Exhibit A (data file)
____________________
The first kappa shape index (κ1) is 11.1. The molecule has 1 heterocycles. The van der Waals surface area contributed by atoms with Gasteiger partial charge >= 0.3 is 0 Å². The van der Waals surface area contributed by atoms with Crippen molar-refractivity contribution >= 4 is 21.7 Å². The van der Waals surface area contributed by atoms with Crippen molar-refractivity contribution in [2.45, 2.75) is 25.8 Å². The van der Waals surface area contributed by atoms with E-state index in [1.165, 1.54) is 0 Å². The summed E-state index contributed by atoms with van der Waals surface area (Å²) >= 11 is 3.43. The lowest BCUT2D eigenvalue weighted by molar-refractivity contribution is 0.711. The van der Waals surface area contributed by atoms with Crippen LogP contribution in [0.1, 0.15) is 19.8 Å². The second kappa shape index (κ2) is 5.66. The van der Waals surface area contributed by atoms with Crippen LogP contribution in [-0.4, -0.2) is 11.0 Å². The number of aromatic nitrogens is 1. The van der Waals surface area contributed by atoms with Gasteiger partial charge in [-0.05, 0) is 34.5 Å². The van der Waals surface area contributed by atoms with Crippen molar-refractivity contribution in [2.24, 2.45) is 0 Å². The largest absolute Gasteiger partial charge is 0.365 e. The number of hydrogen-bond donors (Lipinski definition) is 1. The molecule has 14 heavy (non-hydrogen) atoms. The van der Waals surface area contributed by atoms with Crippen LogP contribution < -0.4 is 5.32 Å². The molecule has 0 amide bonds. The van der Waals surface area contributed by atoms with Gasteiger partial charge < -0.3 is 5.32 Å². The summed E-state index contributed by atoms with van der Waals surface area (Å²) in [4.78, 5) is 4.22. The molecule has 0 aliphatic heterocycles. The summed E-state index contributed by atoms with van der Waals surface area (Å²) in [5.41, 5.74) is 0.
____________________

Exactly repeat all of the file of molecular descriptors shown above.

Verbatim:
The first kappa shape index (κ1) is 11.1. The molecule has 1 heterocycles. The van der Waals surface area contributed by atoms with Gasteiger partial charge >= 0.3 is 0 Å². The van der Waals surface area contributed by atoms with Crippen molar-refractivity contribution >= 4 is 21.7 Å². The van der Waals surface area contributed by atoms with Crippen molar-refractivity contribution in [2.45, 2.75) is 25.8 Å². The van der Waals surface area contributed by atoms with E-state index in [1.165, 1.54) is 0 Å². The summed E-state index contributed by atoms with van der Waals surface area (Å²) >= 11 is 3.43. The lowest BCUT2D eigenvalue weighted by molar-refractivity contribution is 0.711. The van der Waals surface area contributed by atoms with Crippen LogP contribution in [0.1, 0.15) is 19.8 Å². The second kappa shape index (κ2) is 5.66. The van der Waals surface area contributed by atoms with Crippen LogP contribution in [-0.4, -0.2) is 11.0 Å². The number of aromatic nitrogens is 1. The van der Waals surface area contributed by atoms with Gasteiger partial charge in [-0.05, 0) is 34.5 Å². The van der Waals surface area contributed by atoms with Crippen molar-refractivity contribution in [2.24, 2.45) is 0 Å². The largest absolute Gasteiger partial charge is 0.365 e. The number of hydrogen-bond donors (Lipinski definition) is 1. The molecule has 14 heavy (non-hydrogen) atoms. The van der Waals surface area contributed by atoms with Crippen LogP contribution < -0.4 is 5.32 Å². The molecule has 0 amide bonds. The van der Waals surface area contributed by atoms with Gasteiger partial charge < -0.3 is 5.32 Å². The summed E-state index contributed by atoms with van der Waals surface area (Å²) in [4.78, 5) is 4.22. The molecule has 0 aliphatic heterocycles. The summed E-state index contributed by atoms with van der Waals surface area (Å²) in [5.41, 5.74) is 0.